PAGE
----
My fanwank on this was that the cocktail contained other neurotoxic psychotropics other than ethanol. Caitlin was actually attempting to create a potent potable that has similar pharmacological effects for Barry as drinking alcohol does for the average non-speedster. Even though she failed, she will now go back to the drawing board and use psychotropics with slower absorption rates.

 

Caitlin left it at the colloquial "like 500 proof" because the Devil's brew is in the details.  She knows that Barry is enough of a square that, if he was aware that the shot contained a wicked combo of Schedule II and Schedule III restricted substances, his mind's eye would conjure Joe's famous disapproval face and he would put the drink down.

Edited by 90 Day Pinochet
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I can imagine that Cisco could have whipped up some spray-on fire retardant for Barry's clothes in Offscreensville; thus solving the "how come his regular clothes don't burn" problem.

 

However, one nitpick I have is that not everything can work at super speed. It just isn't physically possible. I can accept that Barry has powers, but then with the way they show him interacting with/using objects, etc. it seems to assume that those objects have powers also. This really bugged me a scene (I forgot which episode) where the Flash manages to pull some bad guy out of his car and place him inside a police car -- like, in under 4 seconds. The actual mechanisms of the car doors wouldn't work at super-sonic speeds --gah!

 

Anyway, physics students versus the Flash. Guess who wins?  ;-)

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I can imagine that Cisco could have whipped up some spray-on fire retardant for Barry's clothes in Offscreensville; thus solving the "how come his regular clothes don't burn" problem.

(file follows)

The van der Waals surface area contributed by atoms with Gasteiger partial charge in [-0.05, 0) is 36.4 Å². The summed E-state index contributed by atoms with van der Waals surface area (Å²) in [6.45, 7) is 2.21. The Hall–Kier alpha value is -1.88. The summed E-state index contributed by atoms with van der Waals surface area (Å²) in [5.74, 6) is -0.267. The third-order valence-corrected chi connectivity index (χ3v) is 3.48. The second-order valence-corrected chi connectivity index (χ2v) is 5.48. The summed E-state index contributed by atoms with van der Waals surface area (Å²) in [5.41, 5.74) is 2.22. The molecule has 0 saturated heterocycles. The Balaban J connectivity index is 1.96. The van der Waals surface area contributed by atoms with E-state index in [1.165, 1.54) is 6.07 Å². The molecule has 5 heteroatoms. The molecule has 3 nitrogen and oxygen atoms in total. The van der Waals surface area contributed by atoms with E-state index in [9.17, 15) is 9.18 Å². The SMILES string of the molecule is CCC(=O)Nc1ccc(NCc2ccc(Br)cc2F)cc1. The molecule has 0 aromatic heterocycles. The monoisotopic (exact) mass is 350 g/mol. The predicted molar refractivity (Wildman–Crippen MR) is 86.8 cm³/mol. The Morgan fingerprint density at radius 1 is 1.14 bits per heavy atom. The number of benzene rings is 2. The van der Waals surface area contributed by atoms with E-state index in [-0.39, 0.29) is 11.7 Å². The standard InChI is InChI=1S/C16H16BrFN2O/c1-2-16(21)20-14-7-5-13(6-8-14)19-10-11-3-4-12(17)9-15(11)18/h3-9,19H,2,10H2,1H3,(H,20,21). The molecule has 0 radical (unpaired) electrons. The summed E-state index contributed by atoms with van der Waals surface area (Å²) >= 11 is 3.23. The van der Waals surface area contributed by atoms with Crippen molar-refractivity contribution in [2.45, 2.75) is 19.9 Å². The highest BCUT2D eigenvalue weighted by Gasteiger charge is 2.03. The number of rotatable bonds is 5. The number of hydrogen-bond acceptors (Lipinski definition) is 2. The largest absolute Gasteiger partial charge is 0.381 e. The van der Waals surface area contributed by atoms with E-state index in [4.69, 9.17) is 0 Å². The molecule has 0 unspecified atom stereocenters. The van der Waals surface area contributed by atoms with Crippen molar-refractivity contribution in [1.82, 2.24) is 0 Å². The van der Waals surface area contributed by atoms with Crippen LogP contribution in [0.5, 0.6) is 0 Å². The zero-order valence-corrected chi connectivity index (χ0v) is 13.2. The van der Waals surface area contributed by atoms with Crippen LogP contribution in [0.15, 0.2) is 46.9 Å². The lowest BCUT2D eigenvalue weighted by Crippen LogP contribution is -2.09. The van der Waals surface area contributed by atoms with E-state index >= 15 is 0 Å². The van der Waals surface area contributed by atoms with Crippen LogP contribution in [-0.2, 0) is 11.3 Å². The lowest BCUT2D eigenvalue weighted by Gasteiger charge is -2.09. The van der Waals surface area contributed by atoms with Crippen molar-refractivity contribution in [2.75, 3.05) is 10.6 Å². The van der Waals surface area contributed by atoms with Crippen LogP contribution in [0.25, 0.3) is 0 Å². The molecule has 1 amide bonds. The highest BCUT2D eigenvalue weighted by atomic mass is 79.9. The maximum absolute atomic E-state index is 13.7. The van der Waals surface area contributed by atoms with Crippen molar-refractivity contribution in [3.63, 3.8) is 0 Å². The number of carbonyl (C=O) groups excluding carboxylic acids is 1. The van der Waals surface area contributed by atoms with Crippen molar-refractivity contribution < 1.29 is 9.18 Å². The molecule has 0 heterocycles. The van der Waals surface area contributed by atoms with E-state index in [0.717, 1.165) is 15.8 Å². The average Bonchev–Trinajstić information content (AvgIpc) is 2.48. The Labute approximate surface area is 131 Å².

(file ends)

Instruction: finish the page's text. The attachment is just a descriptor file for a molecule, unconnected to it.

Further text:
But then Barry wouldn't need the costume at all. The only reason he wears it is to avoid fires. He moves too fast to be seen, and even when standing still he can blur his face and alter his voice, so the costume adds very little to protect his secret identity, unlike, say, Green Arrow.

Ultimately, he only wears it because the comic book version did, but as long as the show's gonna pretend that there's some other reason, I'm gonna nitpick.

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However, one nitpick I have is that not everything can work at super speed. It just isn't physically possible. I can accept that Barry has powers, but then with the way they show him interacting with/using objects, etc. it seems to assume that those objects have powers also. This really bugged me a scene (I forgot which episode) where the Flash manages to pull some bad guy out of his car and place him inside a police car -- like, in under 4 seconds. The actual mechanisms of the car doors wouldn't work at super-sonic speeds --gah!

This bugs me too. I think the first time I had that "wait a minute..." reaction was in the Felicity crossover, when he supersped around to take that photo. I was like, look, your phone doesn't work that fast.